Last year, we were approached by Alex Lockwood to ask if he could use our lab as a filming location. It turns out that Alex won a BAFTA for his last short film 73 Cows and wanted to show what an animal-free testing laboratory looks like for his next project. We said yes, of course.

In Test Subjects, which premiered at the Raindance Film Festival 2019, Alex follows the journey of three scientists who all set out to follow careers in protecting human health but were quickly faced with the realities of animal testing. One of the scientists, Dr Frances Cheng, states the obvious: ‘killing is involved.’ All three began to question the validity of the results they were gaining from animal experiments. They also wrestled with the difficulty of feeling personally responsible for the deaths of hundreds of creatures versus completing their research in order to gain a louder voice to make the argument against – which is the least worst option?

It’s a dilemma we understand well at XCellR8. Our mission is to accelerate the world’s transition to animal-free testing and we’ve always taken a clear stance that for us, that includes eliminating animal components such as foetal bovine serum in our tests. However, 100% animal-free adaptations aren’t always available and there’s a limit to how much R&D we can do as a single laboratory to work on those future solutions, despite some significant successes already. In the short term, should we offer in vitro tests that use some animal components such as the Corrositex skin corrosion test, if that reduces a client’s requirement to conduct other animal tests? Answers on a postcard please!

Dr Cheng did continue with some animal testing in order to complete her phD and still can’t answer whether she did the right thing or not. It’s telling that she now counts the success of her current work by measuring the lives she feels she has saved.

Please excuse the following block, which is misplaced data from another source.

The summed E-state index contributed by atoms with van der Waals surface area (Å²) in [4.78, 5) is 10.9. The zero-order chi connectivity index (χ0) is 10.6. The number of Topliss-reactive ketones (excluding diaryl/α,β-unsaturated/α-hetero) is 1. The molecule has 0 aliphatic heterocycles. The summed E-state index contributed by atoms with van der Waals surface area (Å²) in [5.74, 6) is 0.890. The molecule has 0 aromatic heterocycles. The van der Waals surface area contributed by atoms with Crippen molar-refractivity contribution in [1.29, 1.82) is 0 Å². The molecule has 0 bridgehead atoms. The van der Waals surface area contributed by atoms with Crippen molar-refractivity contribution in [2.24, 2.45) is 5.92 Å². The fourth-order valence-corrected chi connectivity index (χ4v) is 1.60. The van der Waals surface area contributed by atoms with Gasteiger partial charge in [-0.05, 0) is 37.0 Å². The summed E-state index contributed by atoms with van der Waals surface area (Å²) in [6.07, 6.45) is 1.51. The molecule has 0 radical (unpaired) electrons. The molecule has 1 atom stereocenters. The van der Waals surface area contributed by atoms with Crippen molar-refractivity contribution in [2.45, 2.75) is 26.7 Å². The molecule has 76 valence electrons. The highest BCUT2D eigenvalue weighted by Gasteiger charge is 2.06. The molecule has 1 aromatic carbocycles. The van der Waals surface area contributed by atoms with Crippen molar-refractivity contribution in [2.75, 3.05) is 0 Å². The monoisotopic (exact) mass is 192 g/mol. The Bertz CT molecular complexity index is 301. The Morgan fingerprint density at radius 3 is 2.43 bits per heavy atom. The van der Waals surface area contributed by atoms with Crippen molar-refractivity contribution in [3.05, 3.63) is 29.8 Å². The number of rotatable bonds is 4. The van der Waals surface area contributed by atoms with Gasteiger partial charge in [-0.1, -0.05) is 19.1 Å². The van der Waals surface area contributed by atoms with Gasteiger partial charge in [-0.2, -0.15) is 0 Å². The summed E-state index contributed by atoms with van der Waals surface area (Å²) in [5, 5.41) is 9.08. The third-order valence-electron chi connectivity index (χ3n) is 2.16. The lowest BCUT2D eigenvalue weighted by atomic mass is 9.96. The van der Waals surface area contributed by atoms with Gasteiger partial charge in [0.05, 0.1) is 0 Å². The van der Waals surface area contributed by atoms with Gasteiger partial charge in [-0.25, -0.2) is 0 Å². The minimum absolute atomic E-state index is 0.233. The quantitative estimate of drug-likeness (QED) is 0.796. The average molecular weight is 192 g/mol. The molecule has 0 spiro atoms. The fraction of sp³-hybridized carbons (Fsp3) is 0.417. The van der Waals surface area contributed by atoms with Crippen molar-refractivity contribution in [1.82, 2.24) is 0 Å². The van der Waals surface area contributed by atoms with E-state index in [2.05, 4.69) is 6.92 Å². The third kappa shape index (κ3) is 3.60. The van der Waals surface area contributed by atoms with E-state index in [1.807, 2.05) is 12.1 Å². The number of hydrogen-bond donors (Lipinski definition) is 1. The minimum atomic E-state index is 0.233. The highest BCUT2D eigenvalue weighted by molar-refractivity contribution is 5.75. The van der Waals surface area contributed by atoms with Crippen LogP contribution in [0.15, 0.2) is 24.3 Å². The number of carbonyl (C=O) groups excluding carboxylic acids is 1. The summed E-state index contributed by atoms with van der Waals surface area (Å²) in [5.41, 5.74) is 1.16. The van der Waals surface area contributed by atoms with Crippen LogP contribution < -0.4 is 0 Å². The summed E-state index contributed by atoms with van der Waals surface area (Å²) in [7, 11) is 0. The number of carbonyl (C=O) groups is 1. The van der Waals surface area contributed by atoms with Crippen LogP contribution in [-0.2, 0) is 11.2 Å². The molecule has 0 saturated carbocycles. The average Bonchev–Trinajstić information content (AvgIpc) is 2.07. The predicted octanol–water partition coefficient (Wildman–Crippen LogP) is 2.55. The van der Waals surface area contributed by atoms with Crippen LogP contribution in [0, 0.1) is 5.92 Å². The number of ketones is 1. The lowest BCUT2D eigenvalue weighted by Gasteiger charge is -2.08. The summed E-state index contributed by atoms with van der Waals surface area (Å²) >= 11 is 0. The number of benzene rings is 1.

When we watched the film, we were struck by how entrenched the attitudes of business and academia in the US were. There wasn’t even a polite agreement to disagree; the scientists were told they wouldn’t gain their phDs or graduate if they even raised the issue of the ethics of animal testing. We like to think that consumer demand and regulation by the EU has driven this agenda further in Europe, but the US remains the largest market in the world for product safety testing. We can celebrate the progress made in individual states such as California and Nevada to enact animal testing bans for cosmetics but the film is a salutory reminder of how far we still have to go, particularly with the more conservative pharmaceutical industry.


In the first cut of the film which we saw, there were snippets of caged laboratory animals which were distressing enough, without showing any actual testing being done. We were glad that Alex ultimately felt that the scientists’ story was powerful enough without needing to include shocking images, as focusing on the positive new alternatives has always been our approach.

Test Subjects shows how new technologies have eliminated the need for many animal tests, which, let’s face it, were developed in the last century. The scientists have continued in their aim of ensuring human safety using newer lab-based methods. When the filming took place in the XCellR8 lab, it gave us the chance to demonstrate Good Laboratory Practice (GLP) and show a wider audience how in vitro tests work. It’s this type of outreach that will ultimately help shape public opinion which in turn should nudge Governments and regulators to act.

The film is just 16 minutes long and once you’ve watched it, please share it far and wide. We’d love to hear your thoughts on the issues it raises.


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